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Stockton report analyzes 30 years of N.J. shoreline change

A woman, right, scavenges on the beach while workers labor on the new seawall construction project to protect Mantoloking, New Jersey, from the Atlantic Ocean. As the third anniversary of Superstorm Sandy approaches, New Jersey says it has acquired 90 percent of the easements it needs to do shore protection work along the coast. New Jersey is beginning to exercise its power of eminent domain to secure other easements. (AP file photo)

A woman, right, scavenges on the beach while workers labor on the new seawall construction project to protect Mantoloking, New Jersey, from the Atlantic Ocean. As the third anniversary of Superstorm Sandy approaches, New Jersey says it has acquired 90 percent of the easements it needs to do shore protection work along the coast. New Jersey is beginning to exercise its power of eminent domain to secure other easements. (AP file photo)

A new retrospective report released by the Stockton University Coastal Research Center analyzes 30 years of shoreline change in New Jersey.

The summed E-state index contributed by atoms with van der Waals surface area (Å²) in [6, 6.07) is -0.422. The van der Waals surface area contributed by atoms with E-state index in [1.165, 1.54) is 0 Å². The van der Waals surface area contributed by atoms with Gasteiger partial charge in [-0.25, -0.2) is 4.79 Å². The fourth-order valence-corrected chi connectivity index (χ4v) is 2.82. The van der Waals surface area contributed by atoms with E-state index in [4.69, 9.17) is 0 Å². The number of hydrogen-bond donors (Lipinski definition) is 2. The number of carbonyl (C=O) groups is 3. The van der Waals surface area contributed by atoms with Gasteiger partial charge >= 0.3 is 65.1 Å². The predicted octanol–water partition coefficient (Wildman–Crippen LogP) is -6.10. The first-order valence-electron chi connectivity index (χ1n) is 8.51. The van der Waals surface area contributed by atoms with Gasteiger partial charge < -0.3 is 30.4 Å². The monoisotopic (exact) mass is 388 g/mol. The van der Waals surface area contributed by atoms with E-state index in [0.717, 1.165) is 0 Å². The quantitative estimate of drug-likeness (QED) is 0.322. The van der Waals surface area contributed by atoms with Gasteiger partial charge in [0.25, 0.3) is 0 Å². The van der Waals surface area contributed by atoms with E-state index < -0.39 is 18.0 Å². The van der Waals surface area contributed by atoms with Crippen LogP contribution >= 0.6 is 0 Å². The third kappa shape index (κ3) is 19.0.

The report from the Port Republic center reviews monitoring data from 107 beach profile sites, including along the Atlantic Ocean and Raritan and Delaware bays, with at least one site in each oceanfront municipality, according to a university news release.

Since 1986, the center has conducted beach surveys each fall and spring to document the shoreline position and sand volume.

The goal is to help identify areas with potential erosion problems, inform policy decisions that will protect beaches, reduce risks to developed areas, and to assess storm impacts, according to the release.

The report notes that most of New Jersey’s beaches are currently under federal management.

“When the northern Ocean County beach replenishment is complete next year, all 97 miles of the New Jersey developed shoreline will be under U.S. Army Corps management with shore protection projects. The Wildwoods remain under a feasibility study leading to a project eventually,” said Stewart Farrell, the center’s director.

Farrell adds that the most resilient beaches share commonalities.

“Wide, dry beach width plus a decent, continuous elevation dune was the most effective means to avoid or reduce Hurricane Sandy damage from the wave attack,” he said.

While the 130 mile New Jersey coastline between Sandy Hook and Cape May Point is considered the most developed and densely populated shoreline in the country, 31.2 miles are undeveloped, according to the report.

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